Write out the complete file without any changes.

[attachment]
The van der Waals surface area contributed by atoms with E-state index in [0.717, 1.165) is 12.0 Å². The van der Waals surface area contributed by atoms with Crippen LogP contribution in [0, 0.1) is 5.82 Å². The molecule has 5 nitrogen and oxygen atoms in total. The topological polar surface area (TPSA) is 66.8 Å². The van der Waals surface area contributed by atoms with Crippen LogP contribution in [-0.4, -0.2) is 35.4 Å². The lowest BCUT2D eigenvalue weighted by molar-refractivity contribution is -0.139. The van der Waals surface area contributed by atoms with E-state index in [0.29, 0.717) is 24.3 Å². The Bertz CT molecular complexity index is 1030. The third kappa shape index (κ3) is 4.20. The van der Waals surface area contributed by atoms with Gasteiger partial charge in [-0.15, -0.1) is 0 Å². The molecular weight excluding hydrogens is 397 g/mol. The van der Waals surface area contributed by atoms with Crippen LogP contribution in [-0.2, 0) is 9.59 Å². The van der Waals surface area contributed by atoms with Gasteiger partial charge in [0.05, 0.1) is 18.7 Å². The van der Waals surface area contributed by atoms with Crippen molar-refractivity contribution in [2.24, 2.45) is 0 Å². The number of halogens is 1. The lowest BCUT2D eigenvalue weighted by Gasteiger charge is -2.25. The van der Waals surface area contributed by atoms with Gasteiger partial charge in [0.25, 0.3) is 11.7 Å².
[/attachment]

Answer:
The van der Waals surface area contributed by atoms with E-state index in [0.717, 1.165) is 12.0 Å². The van der Waals surface area contributed by atoms with Crippen LogP contribution in [0, 0.1) is 5.82 Å². The molecule has 5 nitrogen and oxygen atoms in total. The topological polar surface area (TPSA) is 66.8 Å². The van der Waals surface area contributed by atoms with Crippen LogP contribution in [-0.4, -0.2) is 35.4 Å². The lowest BCUT2D eigenvalue weighted by molar-refractivity contribution is -0.139. The van der Waals surface area contributed by atoms with E-state index in [0.29, 0.717) is 24.3 Å². The Bertz CT molecular complexity index is 1030. The third kappa shape index (κ3) is 4.20. The van der Waals surface area contributed by atoms with Gasteiger partial charge in [-0.15, -0.1) is 0 Å². The molecular weight excluding hydrogens is 397 g/mol. The van der Waals surface area contributed by atoms with Crippen LogP contribution in [-0.2, 0) is 9.59 Å². The van der Waals surface area contributed by atoms with Gasteiger partial charge in [0.05, 0.1) is 18.7 Å². The van der Waals surface area contributed by atoms with Crippen molar-refractivity contribution in [2.24, 2.45) is 0 Å². The number of halogens is 1. The lowest BCUT2D eigenvalue weighted by Gasteiger charge is -2.25. The van der Waals surface area contributed by atoms with Gasteiger partial charge in [0.25, 0.3) is 11.7 Å².